Today we rely on AI and ML to extract optimum value from data, enabling accurate insights, predictive analytics, workflow automation, and helping to inform critical business decisions. To support this model, the industry will demand that new solutions include embedded AI and ML capabilities.
AI and ML are critical to the success of energy, utilities, and resources organisations, today and into the future. Along with driving meaningful operational efficiencies, these technologies will help the industry achieve its longer-term objectives.
For example, the transformation to renewable energy. Enabling AI in grid management will alleviate the shift from infrastructure-heavy legacy models to a grid that is more resilient and flexible, incorporating a range of assets owned by many different customers. This future bi-directional grid will be comprised of a multitude of owners generating, using, and selling energy back to the business. With so many moving pieces, the efficiencies of AI and ML will be imperative.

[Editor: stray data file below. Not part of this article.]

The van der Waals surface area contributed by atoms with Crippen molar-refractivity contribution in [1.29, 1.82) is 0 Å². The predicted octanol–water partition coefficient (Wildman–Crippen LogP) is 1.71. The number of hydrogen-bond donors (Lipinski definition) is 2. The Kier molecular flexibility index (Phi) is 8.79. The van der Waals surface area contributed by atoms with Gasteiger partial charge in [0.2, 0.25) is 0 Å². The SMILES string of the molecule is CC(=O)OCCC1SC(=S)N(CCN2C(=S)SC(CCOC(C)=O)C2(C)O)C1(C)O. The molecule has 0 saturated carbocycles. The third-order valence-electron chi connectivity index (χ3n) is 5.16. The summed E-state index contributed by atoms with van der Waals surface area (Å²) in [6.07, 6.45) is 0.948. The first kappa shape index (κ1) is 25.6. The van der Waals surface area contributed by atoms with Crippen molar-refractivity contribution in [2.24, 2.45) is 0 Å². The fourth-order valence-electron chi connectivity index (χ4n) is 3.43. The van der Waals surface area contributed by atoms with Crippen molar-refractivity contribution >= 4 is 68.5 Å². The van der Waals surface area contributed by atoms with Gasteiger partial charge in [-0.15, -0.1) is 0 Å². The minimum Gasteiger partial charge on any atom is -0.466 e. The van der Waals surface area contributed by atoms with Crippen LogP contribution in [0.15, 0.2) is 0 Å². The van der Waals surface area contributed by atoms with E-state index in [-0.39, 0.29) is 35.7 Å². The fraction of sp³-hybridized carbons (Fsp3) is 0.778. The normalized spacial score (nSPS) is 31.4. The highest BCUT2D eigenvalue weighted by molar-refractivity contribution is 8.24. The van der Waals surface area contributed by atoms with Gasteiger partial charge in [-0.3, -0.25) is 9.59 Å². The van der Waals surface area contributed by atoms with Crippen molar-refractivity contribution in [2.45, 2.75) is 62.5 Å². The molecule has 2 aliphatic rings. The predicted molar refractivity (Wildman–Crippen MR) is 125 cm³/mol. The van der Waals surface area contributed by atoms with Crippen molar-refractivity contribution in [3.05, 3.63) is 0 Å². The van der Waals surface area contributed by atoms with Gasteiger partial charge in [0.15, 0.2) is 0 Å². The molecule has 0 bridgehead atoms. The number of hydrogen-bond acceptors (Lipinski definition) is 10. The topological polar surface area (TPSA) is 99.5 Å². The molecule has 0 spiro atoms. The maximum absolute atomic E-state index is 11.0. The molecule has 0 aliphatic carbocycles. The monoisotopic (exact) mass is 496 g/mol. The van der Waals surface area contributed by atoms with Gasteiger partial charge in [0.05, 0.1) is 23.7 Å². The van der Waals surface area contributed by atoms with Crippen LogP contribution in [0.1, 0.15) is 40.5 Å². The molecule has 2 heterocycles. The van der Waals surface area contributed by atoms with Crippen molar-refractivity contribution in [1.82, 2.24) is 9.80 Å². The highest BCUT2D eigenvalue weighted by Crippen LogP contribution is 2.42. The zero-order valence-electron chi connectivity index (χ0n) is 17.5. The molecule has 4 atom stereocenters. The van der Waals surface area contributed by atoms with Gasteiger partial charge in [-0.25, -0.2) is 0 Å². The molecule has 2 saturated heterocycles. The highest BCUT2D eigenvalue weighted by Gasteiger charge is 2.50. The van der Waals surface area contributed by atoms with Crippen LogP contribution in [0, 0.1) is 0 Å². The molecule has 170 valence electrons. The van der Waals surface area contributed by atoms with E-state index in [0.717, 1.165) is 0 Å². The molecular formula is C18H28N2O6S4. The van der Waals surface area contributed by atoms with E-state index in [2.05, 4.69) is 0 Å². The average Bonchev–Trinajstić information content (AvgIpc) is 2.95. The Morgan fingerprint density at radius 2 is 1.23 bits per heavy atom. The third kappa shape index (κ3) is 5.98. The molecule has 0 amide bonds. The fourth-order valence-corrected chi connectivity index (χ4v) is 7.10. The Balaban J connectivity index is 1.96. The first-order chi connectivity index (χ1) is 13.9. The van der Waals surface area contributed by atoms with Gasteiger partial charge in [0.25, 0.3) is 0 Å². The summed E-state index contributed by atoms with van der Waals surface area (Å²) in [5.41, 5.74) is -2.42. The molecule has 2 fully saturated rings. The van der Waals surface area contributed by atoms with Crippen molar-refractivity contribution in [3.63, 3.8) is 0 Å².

As global warming continues to wreak havoc, the industry’s reliance on AI and ML will only grow. Recent use cases include fault prediction; image processing for the maintenance of cables, pylons, and other assets; energy efficiency insights for use by end customers; disaster recovery; energy demand management; and infrastructure management.
With such a range of scenarios in the field, dynamic scheduling is imperative, allowing organisations to optimise workforce efficiencies while ensuring customer service is sustained and improved.
Embedded AI and ML have become table stakes when investing in new technologies. In 2023, we will see an ever-growing demand for these capabilities.-TradeArabia News Service